Tuesday, November 23, 2010

My third leg sensor, like the first, ripped out. I hadn't cut the hair on my leg first, and all the hair seems to want to stick to the sensor- static electricity, I guess- and it didn't stick well. After a few days it ripped out. I'll try another leg sensor another time. I went about a day without a sensor. I was feeling kind of discouraged about the usefulness of the sensors.
I went to get a free A1c done at a Minute Clinic (special runs til tomorrow, for diabetic adults only) and since it was a Bayer A1c now, I don't know how accurate it was, but it said 6.1%, which is the lowest A1c result I've ever gotten. The nurse practitioner got kind of defensive when I questioned the veracity of the test, but in a good way. She read to me from the study of the test, and I'm not sure I understood it. Either their math was inconsistant or I misunderstood, and I think I misunderstood. But she said it showed the A1c was only accurate to plus minus a percent- like a 6.1 could be a 5.1-7.1 - and that the venous blood draws were almost as inaccurate. I doubt it was right but in case it was, I went home and had my father put in another sensor. I'm very proud of him for putting in these last two. He is kind of cute and nervous doing anything with my diabetes but he did just fine.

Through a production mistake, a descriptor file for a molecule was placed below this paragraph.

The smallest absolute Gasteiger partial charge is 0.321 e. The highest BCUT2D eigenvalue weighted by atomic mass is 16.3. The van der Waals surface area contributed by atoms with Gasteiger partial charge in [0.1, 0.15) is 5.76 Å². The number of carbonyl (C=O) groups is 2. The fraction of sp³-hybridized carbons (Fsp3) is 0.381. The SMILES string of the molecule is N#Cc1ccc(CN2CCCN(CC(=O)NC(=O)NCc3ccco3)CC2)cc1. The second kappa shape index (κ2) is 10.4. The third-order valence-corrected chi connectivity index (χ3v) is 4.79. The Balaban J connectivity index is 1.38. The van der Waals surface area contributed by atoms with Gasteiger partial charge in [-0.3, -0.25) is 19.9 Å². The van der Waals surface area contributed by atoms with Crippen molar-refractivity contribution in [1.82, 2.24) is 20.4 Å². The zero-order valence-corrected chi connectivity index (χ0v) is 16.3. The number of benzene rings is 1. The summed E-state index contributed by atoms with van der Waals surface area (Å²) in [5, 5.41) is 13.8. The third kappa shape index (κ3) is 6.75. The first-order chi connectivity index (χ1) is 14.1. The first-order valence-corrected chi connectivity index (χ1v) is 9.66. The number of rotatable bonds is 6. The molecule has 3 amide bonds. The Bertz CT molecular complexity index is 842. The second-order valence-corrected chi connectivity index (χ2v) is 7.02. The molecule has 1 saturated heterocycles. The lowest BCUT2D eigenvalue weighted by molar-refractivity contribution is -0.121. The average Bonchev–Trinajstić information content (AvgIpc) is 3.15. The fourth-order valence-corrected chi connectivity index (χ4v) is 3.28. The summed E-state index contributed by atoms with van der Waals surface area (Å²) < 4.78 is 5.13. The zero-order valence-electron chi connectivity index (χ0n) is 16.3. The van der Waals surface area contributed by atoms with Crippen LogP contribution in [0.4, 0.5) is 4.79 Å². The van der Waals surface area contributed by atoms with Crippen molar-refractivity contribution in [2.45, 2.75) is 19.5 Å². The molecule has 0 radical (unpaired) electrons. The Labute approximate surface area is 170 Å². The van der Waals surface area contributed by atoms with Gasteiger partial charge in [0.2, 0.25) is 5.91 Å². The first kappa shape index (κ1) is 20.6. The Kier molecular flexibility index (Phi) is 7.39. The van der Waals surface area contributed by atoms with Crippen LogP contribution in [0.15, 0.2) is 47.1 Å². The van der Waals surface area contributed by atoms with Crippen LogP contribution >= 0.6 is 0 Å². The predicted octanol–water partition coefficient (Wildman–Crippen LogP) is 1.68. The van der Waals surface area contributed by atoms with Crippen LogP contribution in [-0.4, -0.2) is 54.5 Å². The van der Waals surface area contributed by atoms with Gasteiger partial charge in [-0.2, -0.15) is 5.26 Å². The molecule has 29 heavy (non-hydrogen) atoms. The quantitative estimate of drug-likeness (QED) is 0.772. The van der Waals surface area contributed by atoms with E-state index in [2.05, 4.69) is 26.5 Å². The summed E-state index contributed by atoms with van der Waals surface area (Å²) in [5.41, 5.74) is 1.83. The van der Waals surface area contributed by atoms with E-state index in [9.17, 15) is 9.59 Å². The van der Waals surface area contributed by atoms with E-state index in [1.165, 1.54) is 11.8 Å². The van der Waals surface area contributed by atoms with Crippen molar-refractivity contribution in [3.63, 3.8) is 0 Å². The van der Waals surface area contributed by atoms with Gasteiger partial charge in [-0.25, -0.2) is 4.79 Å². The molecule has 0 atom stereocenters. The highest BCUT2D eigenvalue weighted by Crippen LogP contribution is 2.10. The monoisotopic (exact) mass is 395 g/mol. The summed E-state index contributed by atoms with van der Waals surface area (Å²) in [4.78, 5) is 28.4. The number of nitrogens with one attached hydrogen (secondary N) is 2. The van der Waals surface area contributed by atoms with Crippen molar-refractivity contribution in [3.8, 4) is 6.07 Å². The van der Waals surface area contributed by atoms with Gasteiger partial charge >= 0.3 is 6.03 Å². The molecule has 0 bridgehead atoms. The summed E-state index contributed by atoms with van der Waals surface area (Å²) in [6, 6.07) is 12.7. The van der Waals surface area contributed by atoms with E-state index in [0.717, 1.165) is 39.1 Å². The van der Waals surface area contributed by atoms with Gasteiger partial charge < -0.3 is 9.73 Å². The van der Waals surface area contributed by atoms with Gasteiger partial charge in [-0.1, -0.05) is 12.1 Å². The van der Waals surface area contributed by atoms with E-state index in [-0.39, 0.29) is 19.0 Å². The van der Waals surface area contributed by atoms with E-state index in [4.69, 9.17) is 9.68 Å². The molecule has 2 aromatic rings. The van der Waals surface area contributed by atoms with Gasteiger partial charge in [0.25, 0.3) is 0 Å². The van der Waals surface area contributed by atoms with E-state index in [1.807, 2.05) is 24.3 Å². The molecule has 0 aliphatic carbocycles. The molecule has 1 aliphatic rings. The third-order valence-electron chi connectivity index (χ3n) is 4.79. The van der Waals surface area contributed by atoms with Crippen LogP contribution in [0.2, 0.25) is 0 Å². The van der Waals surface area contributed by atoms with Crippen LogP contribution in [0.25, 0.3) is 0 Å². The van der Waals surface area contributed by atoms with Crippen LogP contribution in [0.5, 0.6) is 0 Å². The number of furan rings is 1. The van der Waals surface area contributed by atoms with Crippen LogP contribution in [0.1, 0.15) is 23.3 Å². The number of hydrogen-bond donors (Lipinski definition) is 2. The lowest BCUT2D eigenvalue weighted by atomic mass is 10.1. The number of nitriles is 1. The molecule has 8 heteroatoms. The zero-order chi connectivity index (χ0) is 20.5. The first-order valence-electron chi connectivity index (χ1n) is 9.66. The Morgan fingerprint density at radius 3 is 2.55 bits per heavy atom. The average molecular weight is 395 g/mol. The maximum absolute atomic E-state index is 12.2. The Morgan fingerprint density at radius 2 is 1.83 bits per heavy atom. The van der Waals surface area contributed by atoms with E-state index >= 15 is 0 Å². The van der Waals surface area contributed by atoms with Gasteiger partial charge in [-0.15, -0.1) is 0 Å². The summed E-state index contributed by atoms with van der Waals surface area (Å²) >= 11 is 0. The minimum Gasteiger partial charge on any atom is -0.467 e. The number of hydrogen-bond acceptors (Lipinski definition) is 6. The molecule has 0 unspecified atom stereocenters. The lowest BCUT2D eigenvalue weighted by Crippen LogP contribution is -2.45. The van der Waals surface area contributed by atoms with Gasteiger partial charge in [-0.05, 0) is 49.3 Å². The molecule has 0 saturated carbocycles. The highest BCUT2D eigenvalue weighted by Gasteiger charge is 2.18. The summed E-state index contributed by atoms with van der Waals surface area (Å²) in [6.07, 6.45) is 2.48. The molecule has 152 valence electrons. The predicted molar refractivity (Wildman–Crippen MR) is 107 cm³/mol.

I'm getting my A1c done by venous draw in another couple weeks so we'll see how closely it matches. I hope it matches. 6.1 would be ace.

I can't state for a fact that all mammals have pancreases because I haven't got a source for that; but I believe it's true. Birds have pancreases too.
Dogs are even more likely than humans to get diabetes; in addition to an autoimmune diabetes that's like type 1, old dogs tend to get pancreatitis, which is an incredibly painful disease that can cause diabetes. Cats also tend to get insulin resistant as they get older, and also sometimes get pancreatitis.
Cats and dogs have about the same normal range for blood sugar that humans do.

Pigs, on the other hand, have a normal blood sugar range of 20-80. That's right, folks; a pig with a blood sugar of 25 is happy as a pig in a sty.
I learned this fact while reading about development of an artificial pancreas being tried in a pig where the authors were wondering about the issue of maintaining pig blood sugar in human range even though that's not where pig blood sugar is supposed to be.

1 comment:

Reyna said...

The pig thing is messed-up Jonah! A 25!!! UGH.

Good luck with the sensor AND with your blood draw A1C in a few weeks.